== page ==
Ocean's 11

How to Assemble the Ocean’s 11 of Content Marketing

Tweet about this on Twitter4Share on LinkedIn0Share on Facebook4Buffer this page

Few teams, fictional and non-fictional, have collaborated as well as the team from Ocean’s 11. For those unfamiliar, the film’s plot starts with the protagonist, Danny Ocean, and his friend Rusty Ryan finding and recruiting nine teammates. Their goal is to pull a heist on one of Las Vegas’ most well-protected casinos. While the film is fictional, the principles behind it aren’t: the team was successful because it was built around well-defined roles and functions.

Image: Copyright Ocean's 11

For instance, since Danny needed to somehow disable the security systems, he recruited Basher to do it. Danny also needed to manipulate the casino’s technology, so he found Livingston. Each team member has a very clear function, whether it’s funding, decoys, inside information, or some other specialty. This principle can similarly be applied to building your content marketing team.

Let’s break down an effective content marketing team’s roles, and where you can recruit teammates:

1. Content Creators

Content creators are generally the writers on the team (although it can also include graphic designers, audio/video producers, etc.). In essence, their work resembles that of the the Malloy brothers (a pair of extremely talented mechanics) or Frank Catton (the inside man): their roles are absolutely crucial, and are very focused on execution. In order to qualify, they must excel at their craft.

That’s one main reason why you should avoid content farms, or outsourcing sites (such as Elance and oDesk) to recruit content creators: while there are a few talented and experienced freelancers amongst the less experienced, budget-friendly options, separating the wheat from the chaff can be a time-consuming (and unrewarding) task.

Conversely, you can find a ton of qualified writers or content marketers by using LinkedIn’s search function. Similarly, many enterprises are hiring journalists from media companies in their niches to contribute on a freelance basis or to work as an editor.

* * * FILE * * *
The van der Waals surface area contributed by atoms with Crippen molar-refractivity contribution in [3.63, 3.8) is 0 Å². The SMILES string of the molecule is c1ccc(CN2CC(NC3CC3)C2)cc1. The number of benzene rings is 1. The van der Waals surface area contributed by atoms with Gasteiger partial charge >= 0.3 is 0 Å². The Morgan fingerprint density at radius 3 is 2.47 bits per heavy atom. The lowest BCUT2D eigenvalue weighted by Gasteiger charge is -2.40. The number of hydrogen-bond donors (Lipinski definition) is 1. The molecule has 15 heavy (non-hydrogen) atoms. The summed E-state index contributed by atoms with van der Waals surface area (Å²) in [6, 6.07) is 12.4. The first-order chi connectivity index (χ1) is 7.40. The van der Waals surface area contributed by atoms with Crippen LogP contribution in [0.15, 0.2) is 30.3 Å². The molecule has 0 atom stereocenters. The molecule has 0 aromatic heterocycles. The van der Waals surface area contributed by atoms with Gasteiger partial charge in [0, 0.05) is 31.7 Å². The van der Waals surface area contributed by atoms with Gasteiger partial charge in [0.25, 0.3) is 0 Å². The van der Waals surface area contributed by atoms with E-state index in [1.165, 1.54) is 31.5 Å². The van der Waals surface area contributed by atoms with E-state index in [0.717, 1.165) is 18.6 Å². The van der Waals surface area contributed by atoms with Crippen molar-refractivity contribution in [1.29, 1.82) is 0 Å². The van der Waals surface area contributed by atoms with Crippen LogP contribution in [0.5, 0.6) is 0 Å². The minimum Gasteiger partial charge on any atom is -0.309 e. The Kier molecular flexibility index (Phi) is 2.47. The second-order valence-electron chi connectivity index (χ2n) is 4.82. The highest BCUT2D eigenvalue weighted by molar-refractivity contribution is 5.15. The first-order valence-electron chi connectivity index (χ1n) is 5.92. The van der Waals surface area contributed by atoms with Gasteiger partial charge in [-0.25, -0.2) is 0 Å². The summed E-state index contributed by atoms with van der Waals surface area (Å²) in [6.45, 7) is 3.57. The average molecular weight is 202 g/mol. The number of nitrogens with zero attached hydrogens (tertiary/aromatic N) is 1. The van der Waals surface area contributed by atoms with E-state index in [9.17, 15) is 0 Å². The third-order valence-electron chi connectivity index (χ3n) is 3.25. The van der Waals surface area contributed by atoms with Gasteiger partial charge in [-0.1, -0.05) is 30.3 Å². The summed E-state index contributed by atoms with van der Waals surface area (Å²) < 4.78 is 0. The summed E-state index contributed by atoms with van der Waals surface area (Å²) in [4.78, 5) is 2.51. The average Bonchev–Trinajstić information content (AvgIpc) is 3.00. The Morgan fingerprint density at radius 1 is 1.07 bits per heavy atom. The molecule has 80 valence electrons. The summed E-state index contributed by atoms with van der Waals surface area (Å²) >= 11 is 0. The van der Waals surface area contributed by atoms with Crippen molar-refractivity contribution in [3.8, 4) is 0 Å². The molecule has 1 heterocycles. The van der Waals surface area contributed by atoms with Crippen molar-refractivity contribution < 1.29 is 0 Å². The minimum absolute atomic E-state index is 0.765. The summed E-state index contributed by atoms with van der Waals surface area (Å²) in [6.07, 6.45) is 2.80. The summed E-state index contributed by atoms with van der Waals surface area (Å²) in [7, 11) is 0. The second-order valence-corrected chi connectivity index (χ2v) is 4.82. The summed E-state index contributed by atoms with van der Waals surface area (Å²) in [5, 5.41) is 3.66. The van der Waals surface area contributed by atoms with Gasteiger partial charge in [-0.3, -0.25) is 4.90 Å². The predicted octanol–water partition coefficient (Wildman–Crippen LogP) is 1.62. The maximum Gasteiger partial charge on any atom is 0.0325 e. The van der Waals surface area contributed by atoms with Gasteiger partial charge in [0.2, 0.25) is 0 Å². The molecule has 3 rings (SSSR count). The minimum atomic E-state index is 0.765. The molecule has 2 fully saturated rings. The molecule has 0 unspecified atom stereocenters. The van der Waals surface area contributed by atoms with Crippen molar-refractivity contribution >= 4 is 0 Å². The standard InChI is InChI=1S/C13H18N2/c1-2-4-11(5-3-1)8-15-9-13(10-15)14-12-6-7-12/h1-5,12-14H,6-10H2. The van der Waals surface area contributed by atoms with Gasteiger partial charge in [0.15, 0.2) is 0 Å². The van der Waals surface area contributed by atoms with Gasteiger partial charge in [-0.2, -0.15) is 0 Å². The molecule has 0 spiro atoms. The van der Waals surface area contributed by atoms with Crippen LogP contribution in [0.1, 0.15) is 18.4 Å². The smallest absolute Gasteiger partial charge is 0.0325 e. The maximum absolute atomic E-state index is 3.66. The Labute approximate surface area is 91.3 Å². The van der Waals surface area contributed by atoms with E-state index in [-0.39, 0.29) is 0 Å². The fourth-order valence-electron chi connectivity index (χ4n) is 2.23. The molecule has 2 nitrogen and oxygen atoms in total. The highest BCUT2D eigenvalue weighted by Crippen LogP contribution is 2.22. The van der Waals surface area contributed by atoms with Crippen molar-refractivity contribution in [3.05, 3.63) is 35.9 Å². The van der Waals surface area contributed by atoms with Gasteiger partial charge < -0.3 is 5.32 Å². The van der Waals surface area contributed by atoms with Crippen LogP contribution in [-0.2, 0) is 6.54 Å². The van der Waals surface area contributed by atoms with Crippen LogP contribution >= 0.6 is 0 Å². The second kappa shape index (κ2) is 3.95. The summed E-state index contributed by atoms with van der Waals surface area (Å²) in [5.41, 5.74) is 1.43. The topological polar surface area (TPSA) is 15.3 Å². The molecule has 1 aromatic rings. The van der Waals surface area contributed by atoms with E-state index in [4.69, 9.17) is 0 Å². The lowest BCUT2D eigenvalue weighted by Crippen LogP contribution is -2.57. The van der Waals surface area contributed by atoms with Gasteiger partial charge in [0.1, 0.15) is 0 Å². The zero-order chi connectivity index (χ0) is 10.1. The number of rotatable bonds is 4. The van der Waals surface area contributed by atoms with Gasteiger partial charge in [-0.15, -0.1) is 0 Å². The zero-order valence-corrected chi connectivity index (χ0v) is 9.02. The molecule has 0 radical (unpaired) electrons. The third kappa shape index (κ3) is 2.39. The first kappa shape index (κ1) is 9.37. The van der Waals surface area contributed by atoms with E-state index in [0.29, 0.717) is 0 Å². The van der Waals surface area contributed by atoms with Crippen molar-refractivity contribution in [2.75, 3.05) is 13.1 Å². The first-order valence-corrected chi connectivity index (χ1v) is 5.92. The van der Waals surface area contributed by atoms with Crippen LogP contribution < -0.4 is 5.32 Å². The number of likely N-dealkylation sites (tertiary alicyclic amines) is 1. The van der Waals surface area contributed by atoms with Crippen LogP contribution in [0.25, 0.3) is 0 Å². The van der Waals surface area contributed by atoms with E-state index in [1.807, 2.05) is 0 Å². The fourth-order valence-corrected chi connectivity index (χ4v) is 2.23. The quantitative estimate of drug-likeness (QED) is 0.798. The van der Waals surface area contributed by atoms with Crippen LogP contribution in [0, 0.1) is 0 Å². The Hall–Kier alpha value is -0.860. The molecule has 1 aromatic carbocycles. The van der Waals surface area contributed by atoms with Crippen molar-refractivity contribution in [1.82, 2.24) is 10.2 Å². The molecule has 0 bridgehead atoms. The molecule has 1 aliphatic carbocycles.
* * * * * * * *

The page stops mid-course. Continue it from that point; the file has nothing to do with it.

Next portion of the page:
Once you’ve found a journalist or content creator, use this neat hack from Moz to qualify them by looking at their past work. Past work speaks volumes — Danny Ocean already had relationships with most of his team members in the past, or had at least kept his eye on them. Conduct a simple Google Search query with inpostauthor:“Author’s Name”. If they’re regularly contributing their content to websites, or have done so in the past, they are likely more open to writing for your site.

2. Subject Matter Expert

One major goal of all content marketing is to build thought leadership for your organization. Thought leadership helps build the company’s reputation as a group of experts, which puts potential clients’ minds at ease and can generate more inbound leads. Danny Ocean is essentially the subject matter expert of his team; the team wouldn’t have assembled without his credibility, and he is the one who draws much of the mark’s attention.

A subject matter expert is a client-facing representative of the company, such as a company leader (e.g., CEO, CMO, or other executives), a high-ranking salesperson, or an individual who focuses on business development. By building this trust with potential clients and delivering value through content, subject matter experts can build credibility and gain exposure necessary to generate more revenue.

Lastly, content can be the reason for sales teams to get in touch with potential clients and already-existing leads. Sharing an insightful blog post provides more value than simply reaching out and checking in. Your sales team will stand out from the dozens of other sales teams who constantly ask prospects for meetings, without providing anything of value.

3. Content Lead

A content lead needs to take direct responsibility for content marketing results. They will work closely with subject matter experts to create a strategy. They will also be responsible for leading the execution by managing the editorial team and content creators. This is the Rusty Ryan or Linus Caldwell (in a smaller capacity, later in the film trilogy) of the team.

Cisco’s head of digital media solutions for services marketing and communications Heather Meza describes a major part of the content lead’s role as helping to execute strategy and maintain order. (Note: Meza calls the content lead a “content evangelist”.) Introducing a new content marketing strategy could require constant reminding of your purpose for the project, and encouraging teammates to stay focused. It also means keeping an eye out when content creators or subject matter experts are making mistakes, ensuring the team works well together, and updating the stakeholders from various other departments.